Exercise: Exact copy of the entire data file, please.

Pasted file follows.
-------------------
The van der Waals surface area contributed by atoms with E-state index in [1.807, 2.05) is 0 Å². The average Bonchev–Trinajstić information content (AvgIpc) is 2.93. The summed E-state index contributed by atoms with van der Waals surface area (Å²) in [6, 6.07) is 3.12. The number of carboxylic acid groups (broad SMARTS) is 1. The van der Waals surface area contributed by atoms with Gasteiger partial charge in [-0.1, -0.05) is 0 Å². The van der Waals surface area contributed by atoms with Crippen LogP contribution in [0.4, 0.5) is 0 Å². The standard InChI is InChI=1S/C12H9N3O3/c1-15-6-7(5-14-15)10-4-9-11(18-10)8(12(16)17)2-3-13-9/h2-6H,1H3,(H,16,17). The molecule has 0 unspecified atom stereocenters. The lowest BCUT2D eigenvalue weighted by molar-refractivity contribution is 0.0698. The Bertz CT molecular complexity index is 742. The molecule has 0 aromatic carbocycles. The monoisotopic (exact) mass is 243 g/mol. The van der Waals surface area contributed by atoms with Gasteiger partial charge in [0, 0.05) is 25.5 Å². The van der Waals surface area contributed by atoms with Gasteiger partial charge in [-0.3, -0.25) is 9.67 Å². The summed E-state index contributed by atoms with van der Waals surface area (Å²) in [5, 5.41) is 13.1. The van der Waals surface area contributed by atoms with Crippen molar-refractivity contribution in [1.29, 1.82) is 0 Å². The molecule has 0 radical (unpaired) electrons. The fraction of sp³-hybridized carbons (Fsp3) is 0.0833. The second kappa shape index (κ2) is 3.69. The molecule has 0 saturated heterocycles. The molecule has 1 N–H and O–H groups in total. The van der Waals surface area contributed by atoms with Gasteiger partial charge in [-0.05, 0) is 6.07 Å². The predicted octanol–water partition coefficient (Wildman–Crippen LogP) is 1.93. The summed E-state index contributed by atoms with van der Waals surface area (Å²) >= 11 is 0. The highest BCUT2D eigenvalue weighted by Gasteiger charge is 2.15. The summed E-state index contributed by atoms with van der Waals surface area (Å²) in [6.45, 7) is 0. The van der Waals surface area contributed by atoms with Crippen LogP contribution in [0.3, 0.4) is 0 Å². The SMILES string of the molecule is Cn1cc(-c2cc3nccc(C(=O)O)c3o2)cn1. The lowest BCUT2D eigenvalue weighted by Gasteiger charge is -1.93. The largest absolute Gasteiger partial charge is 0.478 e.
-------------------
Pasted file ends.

The van der Waals surface area contributed by atoms with E-state index in [1.807, 2.05) is 0 Å². The average Bonchev–Trinajstić information content (AvgIpc) is 2.93. The summed E-state index contributed by atoms with van der Waals surface area (Å²) in [6, 6.07) is 3.12. The number of carboxylic acid groups (broad SMARTS) is 1. The van der Waals surface area contributed by atoms with Gasteiger partial charge in [-0.1, -0.05) is 0 Å². The van der Waals surface area contributed by atoms with Crippen LogP contribution in [0.4, 0.5) is 0 Å². The standard InChI is InChI=1S/C12H9N3O3/c1-15-6-7(5-14-15)10-4-9-11(18-10)8(12(16)17)2-3-13-9/h2-6H,1H3,(H,16,17). The molecule has 0 unspecified atom stereocenters. The lowest BCUT2D eigenvalue weighted by molar-refractivity contribution is 0.0698. The Bertz CT molecular complexity index is 742. The molecule has 0 aromatic carbocycles. The monoisotopic (exact) mass is 243 g/mol. The van der Waals surface area contributed by atoms with Gasteiger partial charge in [0, 0.05) is 25.5 Å². The van der Waals surface area contributed by atoms with Gasteiger partial charge in [-0.3, -0.25) is 9.67 Å². The summed E-state index contributed by atoms with van der Waals surface area (Å²) in [5, 5.41) is 13.1. The van der Waals surface area contributed by atoms with Crippen molar-refractivity contribution in [1.29, 1.82) is 0 Å². The molecule has 0 radical (unpaired) electrons. The fraction of sp³-hybridized carbons (Fsp3) is 0.0833. The second kappa shape index (κ2) is 3.69. The molecule has 0 saturated heterocycles. The molecule has 1 N–H and O–H groups in total. The van der Waals surface area contributed by atoms with Gasteiger partial charge in [-0.05, 0) is 6.07 Å². The predicted octanol–water partition coefficient (Wildman–Crippen LogP) is 1.93. The summed E-state index contributed by atoms with van der Waals surface area (Å²) >= 11 is 0. The highest BCUT2D eigenvalue weighted by Gasteiger charge is 2.15. The summed E-state index contributed by atoms with van der Waals surface area (Å²) in [6.45, 7) is 0. The van der Waals surface area contributed by atoms with Crippen LogP contribution in [0.3, 0.4) is 0 Å². The SMILES string of the molecule is Cn1cc(-c2cc3nccc(C(=O)O)c3o2)cn1. The lowest BCUT2D eigenvalue weighted by Gasteiger charge is -1.93. The largest absolute Gasteiger partial charge is 0.478 e.